In Theory: Classes, Nations, Literatures, and: The Rhetoric of English India (review)In lieu of an abstract, here is a brief excerpt of the content:
Aijaz Ahmad's spirited and faintly reproachful rejoinder to Fredric Jameson's "Third World Literature in the Era of Multinational Capital" in the pages of Social Text has become an important document in the canon of cultural theory. Their exchange raised fundamental questions regarding the production and distribution of "Third World" texts, and Ahmad's incisive analysis of the category of "Third World" literature displayed the impossibility of creating such categories. Ahmad's compelling insights and his wide knowledge of various literatures were evident in that erticle and is again a feature in his latest publication, In Theory: Classes, Nations, Literatures. What is, however, most striking in this work is Ahmad's efforts to locate literary theory as it has developed in the Anglo-American academy over the last twenty-five years within the framework of what he considers "the fundamental dialectic—between imperialism, decolonization, and the struggles for socialism—which . . . constitutes the contradictory nature of the world in our epoch" (9).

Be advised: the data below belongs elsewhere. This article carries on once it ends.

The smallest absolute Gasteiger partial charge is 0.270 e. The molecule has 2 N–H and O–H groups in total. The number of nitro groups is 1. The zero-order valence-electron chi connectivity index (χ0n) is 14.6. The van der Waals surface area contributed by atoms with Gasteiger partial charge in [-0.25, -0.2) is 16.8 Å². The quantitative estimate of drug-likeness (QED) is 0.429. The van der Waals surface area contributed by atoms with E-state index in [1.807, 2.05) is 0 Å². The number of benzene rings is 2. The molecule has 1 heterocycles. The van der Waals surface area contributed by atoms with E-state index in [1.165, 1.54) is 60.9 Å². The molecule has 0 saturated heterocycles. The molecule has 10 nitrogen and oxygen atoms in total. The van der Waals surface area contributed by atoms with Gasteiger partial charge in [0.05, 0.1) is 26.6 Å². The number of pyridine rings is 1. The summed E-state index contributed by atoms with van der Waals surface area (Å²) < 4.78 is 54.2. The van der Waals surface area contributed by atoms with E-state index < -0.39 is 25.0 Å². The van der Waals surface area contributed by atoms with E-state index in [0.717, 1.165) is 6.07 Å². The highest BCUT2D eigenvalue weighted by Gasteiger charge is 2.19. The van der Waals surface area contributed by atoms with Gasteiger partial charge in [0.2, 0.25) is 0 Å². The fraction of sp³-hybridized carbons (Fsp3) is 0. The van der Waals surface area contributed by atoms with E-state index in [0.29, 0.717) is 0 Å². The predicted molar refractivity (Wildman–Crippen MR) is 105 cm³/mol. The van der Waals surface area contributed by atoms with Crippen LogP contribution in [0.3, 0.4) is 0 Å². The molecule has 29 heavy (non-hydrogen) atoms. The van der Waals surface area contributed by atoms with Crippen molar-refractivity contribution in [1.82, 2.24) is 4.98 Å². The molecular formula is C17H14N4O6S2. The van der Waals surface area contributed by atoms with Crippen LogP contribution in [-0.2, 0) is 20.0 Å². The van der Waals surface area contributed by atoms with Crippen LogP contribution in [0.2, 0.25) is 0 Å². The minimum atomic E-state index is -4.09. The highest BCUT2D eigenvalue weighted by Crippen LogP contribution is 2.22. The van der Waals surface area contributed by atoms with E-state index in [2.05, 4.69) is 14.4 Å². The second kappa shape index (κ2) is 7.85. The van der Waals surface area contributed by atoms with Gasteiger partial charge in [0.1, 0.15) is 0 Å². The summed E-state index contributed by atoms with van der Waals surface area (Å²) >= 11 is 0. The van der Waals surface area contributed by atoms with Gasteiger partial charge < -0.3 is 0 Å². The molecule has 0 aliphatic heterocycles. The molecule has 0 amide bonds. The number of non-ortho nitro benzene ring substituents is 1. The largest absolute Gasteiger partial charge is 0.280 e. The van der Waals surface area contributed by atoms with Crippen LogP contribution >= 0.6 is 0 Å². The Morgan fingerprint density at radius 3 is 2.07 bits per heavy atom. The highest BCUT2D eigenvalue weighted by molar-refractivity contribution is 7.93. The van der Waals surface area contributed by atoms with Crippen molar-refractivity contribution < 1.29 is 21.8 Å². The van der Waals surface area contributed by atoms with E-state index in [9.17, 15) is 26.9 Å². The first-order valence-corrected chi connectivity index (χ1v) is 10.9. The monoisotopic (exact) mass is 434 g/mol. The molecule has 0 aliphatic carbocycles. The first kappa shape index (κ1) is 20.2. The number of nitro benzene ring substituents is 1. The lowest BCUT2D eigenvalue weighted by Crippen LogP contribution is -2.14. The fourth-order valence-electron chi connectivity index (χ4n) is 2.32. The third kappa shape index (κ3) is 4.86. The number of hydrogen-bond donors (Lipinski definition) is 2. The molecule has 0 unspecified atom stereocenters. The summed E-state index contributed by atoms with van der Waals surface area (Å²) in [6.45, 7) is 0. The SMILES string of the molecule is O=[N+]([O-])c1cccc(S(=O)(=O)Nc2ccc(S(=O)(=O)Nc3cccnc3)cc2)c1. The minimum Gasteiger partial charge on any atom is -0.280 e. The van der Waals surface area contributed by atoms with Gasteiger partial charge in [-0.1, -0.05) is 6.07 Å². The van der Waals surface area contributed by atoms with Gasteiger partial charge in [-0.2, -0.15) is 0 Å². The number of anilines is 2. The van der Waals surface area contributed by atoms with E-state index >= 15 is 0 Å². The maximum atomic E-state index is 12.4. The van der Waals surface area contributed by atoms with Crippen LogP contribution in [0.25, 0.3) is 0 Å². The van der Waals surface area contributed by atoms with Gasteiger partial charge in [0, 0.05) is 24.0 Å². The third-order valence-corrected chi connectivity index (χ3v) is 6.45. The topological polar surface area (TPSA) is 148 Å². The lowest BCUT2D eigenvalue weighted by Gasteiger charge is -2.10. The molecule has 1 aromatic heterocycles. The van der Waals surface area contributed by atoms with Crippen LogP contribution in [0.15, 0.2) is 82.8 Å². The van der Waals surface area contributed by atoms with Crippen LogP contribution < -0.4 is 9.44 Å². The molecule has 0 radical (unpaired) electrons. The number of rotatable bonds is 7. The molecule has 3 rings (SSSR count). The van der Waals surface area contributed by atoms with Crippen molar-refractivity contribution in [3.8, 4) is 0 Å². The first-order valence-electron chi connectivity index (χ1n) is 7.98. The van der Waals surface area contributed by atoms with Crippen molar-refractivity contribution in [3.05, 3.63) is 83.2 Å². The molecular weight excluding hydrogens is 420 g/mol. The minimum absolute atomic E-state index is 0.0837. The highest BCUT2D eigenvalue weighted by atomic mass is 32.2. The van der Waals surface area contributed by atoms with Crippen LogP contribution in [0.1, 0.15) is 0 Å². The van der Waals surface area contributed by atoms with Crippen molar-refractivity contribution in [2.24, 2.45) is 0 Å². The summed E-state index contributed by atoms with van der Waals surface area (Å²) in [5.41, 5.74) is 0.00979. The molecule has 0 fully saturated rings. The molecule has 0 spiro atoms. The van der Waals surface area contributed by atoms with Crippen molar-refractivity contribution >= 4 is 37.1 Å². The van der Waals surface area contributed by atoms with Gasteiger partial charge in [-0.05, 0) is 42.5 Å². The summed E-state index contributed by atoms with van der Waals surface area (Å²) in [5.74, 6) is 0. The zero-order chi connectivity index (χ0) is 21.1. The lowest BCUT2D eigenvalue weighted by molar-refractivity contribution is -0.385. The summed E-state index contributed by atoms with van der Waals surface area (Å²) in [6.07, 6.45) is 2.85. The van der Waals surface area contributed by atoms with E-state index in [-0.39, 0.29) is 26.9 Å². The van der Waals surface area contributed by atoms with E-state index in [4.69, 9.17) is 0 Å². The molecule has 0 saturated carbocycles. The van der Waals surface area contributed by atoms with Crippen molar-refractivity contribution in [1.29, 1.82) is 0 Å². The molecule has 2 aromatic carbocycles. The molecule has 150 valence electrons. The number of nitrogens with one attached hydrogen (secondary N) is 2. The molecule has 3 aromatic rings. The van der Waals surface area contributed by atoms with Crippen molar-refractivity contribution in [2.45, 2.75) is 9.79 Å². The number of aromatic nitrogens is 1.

Ahmad's unquestioning acceptance of this "fundamental dialectic" provides him with a very definite political and philosophical space from which he builds a provocative argument concerning the deradicalization of the American academy. His criticism is always accompanied by a detailed presentation and elaboration of the significant historical events of the time. Indeed, as he points out, "the problem of the determinate set of mediations which connect the cultural productions of a period with other kinds of productions and political processes . . . is rarely addressed with any degree of rigour in precisely those branches of literary theory where issues of colony and empire are most lengthily addressed" (5). Ahmad's goal, clearly, is to rejuvenate a Marxist tradition which has, according to him, become completely subordinate to other theoretical positions. In Theory, then, is a careful Marxist rereading of "a particular political configuration of authors and positions which has surfaced in particular branches of literary theory, clustered around questions of empire, colony, migrancy, post-coloniality, and so on, as these questions have been posed from the 1960s onwards" (3).
Excursions in World Music, 6th Edition
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